Lethbridge Herald, The (Newspaper) - May 25, 1972, Lethbridge, Alberta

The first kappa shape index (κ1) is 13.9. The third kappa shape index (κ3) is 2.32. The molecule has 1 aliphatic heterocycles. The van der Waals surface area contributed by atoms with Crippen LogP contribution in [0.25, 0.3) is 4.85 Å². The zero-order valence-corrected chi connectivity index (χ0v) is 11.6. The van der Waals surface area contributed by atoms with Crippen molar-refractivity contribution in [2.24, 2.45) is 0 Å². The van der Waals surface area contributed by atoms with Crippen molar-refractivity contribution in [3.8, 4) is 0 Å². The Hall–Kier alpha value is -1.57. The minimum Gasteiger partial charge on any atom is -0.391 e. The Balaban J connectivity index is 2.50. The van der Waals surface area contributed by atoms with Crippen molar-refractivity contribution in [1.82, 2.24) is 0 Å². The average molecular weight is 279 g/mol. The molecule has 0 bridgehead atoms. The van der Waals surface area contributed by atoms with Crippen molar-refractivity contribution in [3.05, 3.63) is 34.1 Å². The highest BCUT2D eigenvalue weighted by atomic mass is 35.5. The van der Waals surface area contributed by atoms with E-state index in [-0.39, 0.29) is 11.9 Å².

Archie Bunker: funny, but not lovabl Thursday, May 25, 1972 THE lETIIBKIDGE 3 By nahbi Simon L. Eckstein, in The Ottawa Citizen TVTILLIONS of Americans and J Canadians, with a regu- larity that borders upon re- ligious zeal, turn to a television program title is a stroko of genius. CBS introduced the program "All In The Family" about two years ago and it has been off and running ever since. Along the way it has engendered more disputes than just about any show in recent history. And the title itself, for me at least, re- mains a crucial aspect of it. All In The Family was the phrase chosen to depict the life of Archie Bunker, his long-suf- fering wife, liis adolescing daughter, and her almost liber- al husband. The four of them co-inhabit, a painful shabby home, with Arciiie the lord of the manor. Arciiie, the blue- collar worker, hard hat and red-necked, ventilating upon his family the frustrations of his own existence. And out of those frustrations, spewing forth ev- ery kind of hateful and hate- filled statement one can possi- bly create. Several weeks ago, I watched It, and I sat there in a state of shock. It was worse far worse than 1 had imagined, and it was funny, and I laugh- ed, and I hated myself for laughing, and I ended up pretty confused. For three or four weeks in a row I watched it, and by now my emotions are sufficiently sorted out. It is a very funny show. It is almost impossible to watch it without laughing. But what is the humor all about? The humor is the humor of a dirty story, the kind that men de- light to tell each other. Only now the dirty story is out in the open, and the shock of seeing it and hearing it publicly is part of the humor. One of the complaints, voiced by Laura HoliFon of Gentle- man's Agreement, was that Archie is "a lovable bigot." I know what she is trying to say, but the truth of the matter is thai Arciiie is not a lovable bigot. He is a bigot, but he is not lovable. He is a despot whose prejudices are implaci> ble. His mind is totally closed in a condition that is clearly terminal. He just is not going to change- I have yet to see him perform one single act of decency or compassion or un- derstanding or love. If he is lovable, then bigotry is lovable. He calls blacks "colored" to their faces, and behind the'r he refers to them as spades, spooks, coons. "There's one tiling Archie Screen violence: contagious? T r e c e n t U.S. Surgeon General's report on the ef- fects of TV violence on children is being supported in several ways by the research of a Uni- versity of Utah psychologist. The psychologist, Dr. Victor B. dine, adds motion pictures to the list of media that may be leading Americans into a i era of unrelenting violence and exploitive sex devoid of love and responsibility. "Evidence is mounting that motion picture; and television can alter behavior patterns, in- fluence values and atlitudes slid possibly conl.ribule to changes in life styles." Clino remarked aflrr rondudinq a re- cent study of theatre fare in his home town. "By making violence appear glamnrous and exciting and il- licit sex normal and desirable, these media ar" seHing the stage for a society based on aspres s i o n and irresponsibil- ity." he added. To examine some of today's theater offerings, Clino and four of his research assistants sat through 37 movies in one week in Salt Lake City. After care- fully analyzing the films' con- tent, themes, values, behavior By David Hendin, NBA Service of heroes, etc., they found the following in the 37 films: 833 aggressive acts. 566 sexual acts or displays. 59 murders. 89 "justifiable killings." 76 attempted murders. 11 massacres. six bombings. 163 nude scenes. It all averaged out to some 23 acts of violence and 15 epi- sodes of sex per film. And these weren't "skin flick Cline says, because there are no hard core pornographic the- atres in Salt Lake City. Break- ing down the films by 16 per cent were 2i per cenl "R." -16 per cent "PG" aud 14 per cent "G." In 57 per cent of the films the movie watchers found that dishonesty was presented in a heroic light. In 33 per cent, criminal activity was made lo "pay and was presented ss a success f u I, exciting pas- time with no negative conse- quences. In 43 per cent of the films the heroes were lawbreakers or antisocial characters. In per cent of the films, pre-marital and extra marital sexual rela- tions were presented as "nor- mal, acceptable and desirable." Only one film out of the 37 depicted sexual relations be- tween a man and a woman le- gally married to each other. According to the Sur g e o n General's report, there is a cau- link between the exposure of some children to television violence and subsequent aggres- sive behavior. "Psychologists have for years demonstrated, for example, that you have overcome a person's fear of snakes by gradually ex- posing him to others who cas- ually play with Cline pried. "It rtands lo reason lhat you can change altitudes and emotional responses to vio- lence, sex and various antiso- cial behavior by repeated expo- sure." The real question raised by all of this research, however, is tliis: Is the violence in tele- vision and the movies the cause of troubles in our society? Or is the trouble in our society, perhaps, being accurately por- trayed by these media? It all hoi's down to the chick- en or the egg riddle, and since we don't know where these be- havior patterns come from, we are hard put to find ways to stop them. Bunker ain't ever gonna he boasts, "and that is break bread with any jungle-bun- Jews are always Hebes, or Chosen People, or Yids. Chi- nese are Chinks. Poles are al- ways dumb Polacks. And just about everyone else in his life, is a Commie, pinko, spic, pansy, bleeding-heart, dingbat, meathead, tamale eater, fairy, fruit, or fag. He is willing lo do anything for a buck. His scruples are questionable; his ill will, un- speakable. His sex concept, Victorian prudery. Greedy, cruel, bigoted, insensitive. His wife is a dingbat. His daughter is a dope, and his son-in-law a meathead. This is the man they call lovable? What makes people call him lovable is the same tiling that makes the program acceptable. It is Uie fact that Arciiie Bunk- er is going to lose. He stands for everything we despise, and we pay to watch him lose. And he does. He loses every time. Every plan he has is doomed to failure. Every per- son he tries to belittle or cheat or brow-beat in the end dcfeals him. The Jew, the black, the Chinese, the liberal, they all de- feat Archie- This was for years the thesis of the theatre. Every film maker followed a code of con- duet, and that code demanded that the criminal always lose. He could live like a king for 90 minutes, but at the end lie must be brought to justice, while everyone silently cheered the truth recorded at Sinai, CRIME DOES NOT PAY. Of course, out there in fho slreel, in the world of reality, ciime very often did pay. And justice was very often denied. And the police were very often the crooks. But inside the thea- tre, the morality charade con- tinued. Do you want to see All In The Family change in an instant from, humor into horror? Let Arciiie win. Just once. Just once let Archie be triumphant and the comedy becomes trage- dy. Archie, the loser, is funny and unreal. Arciiie, the winner, is monstrous and very real. Easy Choice. FIVE STAR CANADIAN RYE WHISKV JOSEPH E. SEAGRAM i SONS LIMITED WATERLOO. ONTARIO, CANADA 25 02. The smooth taste of quality that is unmistakably Seagram's. Seagram's FIVE STAR Canada's largest-selling rye whisky. Blended and bolllcd by Joseph E Seagram Sons Ltd., Waterloo, Out. The liberals who watch the program smile in smug super- iority over the life and follies of Archie. But tho rednecks of America watch him and cheer. He has made their world re- speciablc, They don't care that lie loses. He is I heir hero, and he speaks their thoughts. For the Arclu'e Bunkers of this world exist. They exist and they are the ones who make things possible. Like lynchings and Buchcnwalds, night riders and beatings. They may participate in the deeds, but their mouths and their atti- tudes create the setting- Be- hind every lynching is a city of Archie Bunkers with their Hebes and their Yids. Before you can destroy a per- son, or a people, you must de- humanize them. The atrocities of Vietnam are one case in point. Tile Archie Bunkers do the dehumanizing, and '.he night riders follow after. If he is lovable on television, a thesis I deny, lie would not be lovable in your neighbor- hood. And you would not want him for your neighbor, and he would net want yu! And yet Archie Bunker exists. He is the voice of people never had a hero on ts'e- vision before. He is the blue collar worker who can never live in your neighborhood. He is hard-working with no place to go. Frustrated, bitter, be- lieving the world has somehow played on him a monstrous joke, a dirty trick, he is trap- ped and he is filled with rage. I.cf not the laughter blind nor tho humor hir'c tlio truth. Archie Bunker is not lovable, cr likable. But neither is the world ]-e the world that is too much for him, the world that hems him in. That world is our world, the only world we have. And we had belter take a belter look at the whole of it, st those we love and those we do not love, ?t those we know and those we do no', know, that we are bound together, tied together, locked together, part and parcel, single fate and single future. For the truth is we are all in the family, and the family needs our help. Emigrants By Leslie Colitt "RERUN In a gesture of good will to the West Ger- man government a nearly for- gotten group of Soviet citzens of German descent who have long desired to emigrate is now be- ing permitted to leave for West Germany. They are finding de- parture from Russia a lot eas- ier than the Soviet Jews. Trains arriving from Moscow at the Friedland resettlement crmp the West German bor- der with East Germany are un- loading whole families of Ger- mans whose ancestors first came to Russia under Empress Catherine the Great (herself a The latest Soviet cen- sus shows citizens of German "nationality" of whom have so far applied to leave. The names of many of the latest arrivals, who come from isolated collective farms in Uzbekistan, Tadzliikistan and Kazakhstan, were presented to the Soviet government by West German Foreign Minister Wal- ter Schccl last September in a list of 700 special hardship cases. Among them are Ger- mans left behind during the Second World War when their families trekked westward with the retreating German armies. Married couples who have been separated since the war Ere being reunited. Even some elderly widows of soldiers who fought on the German side are arriving to pick up generous West German pensions tor their fallen husbands. The Germans from the East report that after the war thou- sands of their compatriots who had lived for centuries along the Volga River and Black Sea and in the Ukraine settled in the "green lands" of Soviet Central Asia when they were forbidden to return to their traditional haunts. There they formed collective farms in which German with a Swabian or Hessian dialect Is siill spo- ken. The children of the repa- triated Germans who are dis- embarking at 1'riedland nearly all speak fluent German. If the Soviet authorities con- tinue lo he co-operative well over t.flflfl Soviet Germans will arrive Ibis year in Ihe West. Unlike .lews leaving the So- viet Union Ihe Germans are not forced tt> give up their jobs when '.hoy submit applications to leave. They do, however, au- tomatically renounced their So- viet citizenship. (WriKon for The Herald and The Observer, London) Britain makes the criminal pay The Boston Herald Traveler this year will put into effect J an interesting and innovative new theory of penology. Under terms of a new law, criminals will soon be made to pay compensation for their crimes. The embez- zler no longer will be able to serve his time in prison and get out to enjoy the money he stole. The fruits of fraud or theft mil be denied the criminal leaving jail through the application of bankruptcy laws forcing him to live frugally until the court is satisfied he has accounted fully for the money he stole. For criminals who have no means of making restoration or whose crime did not entail theft of property, the new system will provide that minor offenders make their payments to society in tJie form of community service. Such practical work as tending hospital gardens, looking after the elderly or aiding deprived families is likely. The criminal will not be punished by imprisonment alone; he will be made to pay for his crime in a way that makes up some of the loss it caused to society. The reason for this new venture in pen- ology is that Britain's prisons have be- come badly overcrowded and conditions for effective rehabilitation in them are poor. Nearly all prisoners are released sooner or laler and the British are willing to try a means of punishing the guilty by making him repay those he has injured at the same time he is being rehabilitated. Parallel conditions exist on the American prison scene, but the idea of making the convict repay the victims of his crimes has not been widely advanced here, though any benefits it might bring would be fully as welcome in America as in England. The victim of crime in America regains none of his loss tirnply because the criminal is caught and locked up. Making punishment not only fit the crime but provide some compensation for those who suffer from it is a bright new idea, and all eyes should be on England to see how it works On the use of word words By Theodore Bernstein pLORY BE. Originally British univer- sity slang, kudos is now generally re- garded as standard. It comes from a Greek word meaning glory and it denotes com- mendation for an The only trouble v.ith the word (more correct- ly the trouble is with users of the word) is that its final s misleads some people into thinking it is a plunil. Thinking thus, they assume the singular is kudo, but there is no such word. Kudos is a singular noun to begin with. There is no more reason to regard it as a plural than there is to as- sume that lens is a plural with a singular form Icn. Imply, infer. These two words are fre- quently confused. Imply means to suggest or say indirectly; infer means to deduce or conclude from facts or indications. The mistake most often made by confused users is to say infer when imply would be tha proper word. Example: "I did not mean to infer that you were dishonest." Sir Alan Herbert has been quoted as illustrating the distinction between the two words in this way: "If you see a man staggering along the road you may infer that he is drunk, without saying a word; but if you say, 'Had one too you do not infer but imply that he is drunk." In a general sort of way the implier is the pitcher and the inferrer is the catcher. On and on and on. For the writer of headlines the two-letter word on is more serviceable than the five-letter about or the nine-letter regarding or the ten-letter concerning. Thus, the little word on ap- pears quite frequently in headlines. Unfor- tunately this seems to have an influence on ordinary language, where the word is used more often than it should be. The use is not necessarily incorrect, but it is stylistically poor because it introduces re- petitiveness and a note of unfamiliarity. Here is a paragraph that demonstrates the point (the more natural word is paren- thesized in each "President Nixon said that the discussion between the United States and the Soviet Union on (con- cerning, regarding or about) a limitation on (of) strategic arms would not come to a decision until his trip to Moscow. Tile key issue that has deadlocked the .-ID American demand for inclusion of sub- marine-launched missiles in a treaty on (concerning) limitations on (of) offensive weapons remains on (all, this one is right) the table, Mr. Nixon said." A posteipt: Mrs. Sidney Friedman of Philadelphia asks whether the first word of the following sentence should not be upon: "On their return to the campus, the stu- dents will be required to write a paper on (about) their experiences." On and upon are interchangeable l.'pnu is usually thought of as the more formal, more impressive w o r d. So, if you want to be impressive, use upon, but on is every bit as good. Like, parent, unlike child. The. following sentence contains an improper use of adop- tive: "The Court of Appeals ruled that a state law permitting Uie designation of the religious upbringing of an adoptive child did not violate the constitutional rights of potential adopters who have no religious affiliation." The child is adopted; it's tho parents who are adoptive. Word oddities. The adjective prone has at least three meanings: 1. liable or tend- ing to; 2. inclined or willing to, and 3. lying flat, face down. The word derives from the Latin pronus, which means in- clined, or leaning forward. Thus, the root is almost a pun; it involves the literal meaning of Inclined bent forward the derived meaning of the a tendency or disposition to, leaning to- ward. Anither postscript: prone used in its literal, physical sense does not mean merely lying flat; it means lying flat on one's belly. The word for lying on one's back is supine. And the word for just plain lying is prevarication, but that's something it. (The New York Times) JIM FISHBOURNE Tobacco., again pic. just n o pleasing some peo- A while back, I mentioned I'd stopped smoking, after having been a two-pack-a- day man for quite some time. You'd have thought this might have pleased the anti- smoking crusaders, wouldn't you? I did. I even thought there might have been a modest brand-plucked-from-the-burning ef- fect, perhaps even a murmured "Well done, old chap." But no. Instead of the slightest sign of approbation, I'm being abused more vehemently fhan ever by the tobacco- haters, simply because I mentioned at the same time that, after about a year of to- lal abstinence, I'm still awaiting the first signs of the promised resurgence of health, youthful vigor, happiness, peace and all the other good things that are denied users of the evil weed. So it would seem eschewing tobacco (isn't thatfrl ght f isn't enough: you have lo hate il. deles! it. tell lies abmil il. anything lo make those who still use il 'eel guilty and inferior. Which means it must be a Sin. But perhaps I can redeem myself, a little hit anyway, by offering what seems liku a rather sensible reason lo stop smoking, and thereby possibly saving someone else. I'll admit the. idea won't have, much clout with the youngsters, but oldsters and even some middlesters probably are worth sav- ing, and a few of them might be moved to do the simple arithmetic involved. (I've a feeling it won't get me off the hook, sin- ning being what it is, but maybe it's worth a Just suppose you're looking ahead to re- tiring in a few years. One tiling you're bound to think about now and then is the. amount of your retirement income, espe- cially with all the recent talk of what in- flation does to folks whose incomes are fix- ed. Bother you a bit? It did me. Suppose you use up four or five hundred dollars a year for smokes. (And maybe your wife does, Now, it doesn't take much fig- uring to see what will have to go. if thine-; pet really tough. Well, when would ba tha best time to quit, then or now Or look at it another way. If you really want to retire, but have to keep working "for a few more years" lo put by enough to live on fairly decently, Just how would needing forty or fifty less dollars each month affect Ihe situation? As you've prob- ably found out already, it takes quite a while lo save enough dollars (o bring in an extra forly a month for the re.'t of life, so wouldn't it mean you could quit a year or two earlier? Arc] you might bn hr-KiT IJMII IT' nr.l go, all the other l-w.